Tuesday, January 20, 2009

Jesus Might Wink

I ran into an older brother on Saturday morning that I hadn’t seen in some time. He is part of a group of older gentlemen, in their 50’s and 60’s, who used to walk/jog in the evenings and I would see them while I was skipping rope. The set of them always made a point to greet me and made jokes after asking my name, they decided that Kamau was too difficult so my name became Young Breh. When this brother greeted me in the morning it was as if we hadn’t seen each other in years. It was as if I was a close personal friend of his or one of his son’s best friends. He shook my hand with both hands in that strong grandfatherly way. His smile was beaming as he said, “Young Breh, it is sooo good to see you!!”

It isn’t as if I wasn’t glad to see him, but his enthusiasm was contagious. I found myself thrilled to see him and I didn’t even remember his name. He asked excitedly about my daughter and wife. “Breh, take care of that precious little one. You know she holds the key to our future.”

I found myself smiling and smiling and really happy. I asked how he was. He said, “Young Breh, I’m on my way and I’m so excited I don’t know what to do.”

I was thinking about his happiness and mine; about how an incidental run-in on the street became a crescendo of excitement and expectation and understanding. It was incredible. I am not a disciple of cosmic energy and karma and such things, but I have to wonder about it now. What happens when millions of encounters like these are taking place all over the country and all over the world at the same time? What happens today during the inauguration when so much energy, so much pleasure, so much relief, expectation, pride and happiness are all occurring at the same instant focused on the same event?

It is so intense it seems likely that the clouds might part. Maybe they will, and Jesus will show his face and wink.


Saturday, January 17, 2009

Friday, January 16, 2009

Becoming a Dog Person

We have a six year old Doberman Pincher named Kofa. We got him when he was just several weeks old and could fit in your two cupped hands. He has grown into a 95 lb black and tan, sleek and muscular dog. I was never a dog person, but early on my wife decided that she wanted a dog and Kofa is what we got. We both come from Caribbean traditions where dogs are dogs and men are men. So we don’t operate like some of our American friends whose dogs roll in their beds and on the furniture and eat off their plates and lick them on their faces and such. We don’t play like that.

Having said that, Kofa is my boy. He is not only well trained, but well mannered. He goes out and picks up the paper in the morning. At night, if it’s raining hard or too cold, he knows that I don’t want to go outside so he’ll go out by himself, take care of his business and come back. We’re tight and now that I work from home we spend our days together checking up on each other. Now, “shhhhh,” I love my dog.

I was on my way to St. Kitts for the holidays to meet my wife and daughter who were already there. We made special arrangements with friends to come to our house and take him out and spend time with him while we were gone so that he wouldn’t have to suffer the indignity of being in a kennel. So you see how far along the spectrum of dog person I have gone.

The taxi was coming at 3:45 a.m. for me to catch a 6:00 a.m. flight. Of course, I didn’t start packing and organizing until late. Around 12:30, when I was done, I took Kofa out. We walked around the corner leisurely while I was thinking about being in the Caribbean sea the following afternoon. I don’t know what he was thinking about. I called him and turned to walk back home. When I got to the stairs he wasn’t behind me. I called again. Nothing. I went back around the corner and I could see his silhouette way off in the distance several blocks away. “What!! I don’t believe this moah%#kah dog.”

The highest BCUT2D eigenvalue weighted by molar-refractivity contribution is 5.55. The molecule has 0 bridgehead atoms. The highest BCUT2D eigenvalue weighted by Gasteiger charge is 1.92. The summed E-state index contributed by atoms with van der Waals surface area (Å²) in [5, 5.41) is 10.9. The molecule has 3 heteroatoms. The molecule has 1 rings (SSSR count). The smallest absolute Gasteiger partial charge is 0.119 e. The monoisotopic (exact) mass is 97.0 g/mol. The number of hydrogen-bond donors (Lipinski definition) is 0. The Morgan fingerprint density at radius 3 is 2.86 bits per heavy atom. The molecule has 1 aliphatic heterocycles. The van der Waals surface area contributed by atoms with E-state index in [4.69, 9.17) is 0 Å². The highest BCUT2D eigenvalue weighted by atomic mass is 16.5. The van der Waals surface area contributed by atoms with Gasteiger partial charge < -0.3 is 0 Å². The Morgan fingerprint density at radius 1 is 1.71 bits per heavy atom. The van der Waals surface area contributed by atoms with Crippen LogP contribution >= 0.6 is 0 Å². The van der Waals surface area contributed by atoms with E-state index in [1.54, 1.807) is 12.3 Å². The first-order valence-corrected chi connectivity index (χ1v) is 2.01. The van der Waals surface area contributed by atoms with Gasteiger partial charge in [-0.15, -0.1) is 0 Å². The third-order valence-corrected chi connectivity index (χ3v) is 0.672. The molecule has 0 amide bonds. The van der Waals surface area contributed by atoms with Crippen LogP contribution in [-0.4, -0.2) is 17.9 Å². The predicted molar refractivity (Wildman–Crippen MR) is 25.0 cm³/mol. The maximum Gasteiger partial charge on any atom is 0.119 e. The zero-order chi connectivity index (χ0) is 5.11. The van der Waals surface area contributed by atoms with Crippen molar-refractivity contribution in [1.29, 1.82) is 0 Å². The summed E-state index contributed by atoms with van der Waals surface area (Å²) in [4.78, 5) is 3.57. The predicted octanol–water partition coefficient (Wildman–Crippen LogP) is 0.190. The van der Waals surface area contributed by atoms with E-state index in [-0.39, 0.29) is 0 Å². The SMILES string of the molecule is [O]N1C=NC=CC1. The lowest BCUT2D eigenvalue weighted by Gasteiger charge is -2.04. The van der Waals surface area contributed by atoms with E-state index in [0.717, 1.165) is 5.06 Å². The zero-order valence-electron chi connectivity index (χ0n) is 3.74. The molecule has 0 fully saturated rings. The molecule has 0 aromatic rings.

I went after him calling his name and watched him trot off. I went back home, got in my car and drove around looking for him. By now it was approaching 2:00 a.m. I went back home again and was like, “Yo, you got an hour and half dog.” I said it big and bad to myself, but I really didn’t know what I would do. Could I really just leave for two weeks with him lost? What would I tell the family?

I took a shower and got dressed to leave, then got in the car and drove around again where I’d last seen him. Nothing. Now it was about 3:30. I stood on the porch facing a real dilemma. Do I stay, miss my trip and probably find him or leave, spend Christmas with my family and not know what would happen to him?

Leaving a no collar, 95 lb Doberman roaming around seemed like a death sentence. Someone would call animal control and who knows what would happen then. I would also have to explain to my wife, and probably with more difficulty my daughter, that I left him. How could I do that?

If I stayed, because of full flights, I would likely miss my whole trip. Under those circumstances, if he came back after I missed my trip, I would likely kill him. So I was leaning towards leaving, where he at least would have a fighting chance at life, but deep down I felt I really couldn’t do that.

Now it was about 3:40. I felt the anxiety physically in my chest when the taxi called to say he would be there in a minute. Just then I heard him crunching leaves as he walked up to the back of the house. I called and came around sheepishly. When I looked at him, I could tell he was probably thinking, “I can’t believe you’re going to St. Kitts and leaving me here by myself.” The combination of anger, relief and anxiety told me that Kofa is really my boy and I have become a dog person.


Give Thanks

Yesterday, in response to the news that everyone on the US Airways flight was saved, I was as happy as if I knew someone on the flight. Of course, like everyone, I was glad that people’s lives were spared, but it struck me how personally relieved I felt. Reflecting on that, it dawned on me that we have been living in a morass of bad news.

Here in the United States, we awake each day listening to the number of people who have lost their homes and jobs. They show pictures on the news of desperate people crying, not knowing where their next meal or check or health care payment will come from. We watch the banditry of the rich, like Bernard Madoff, leaving people destitute and powerless over their own misfortune. Violent crime is on the rise. Three people have been shot and killed in my own neighborhood in the last two months.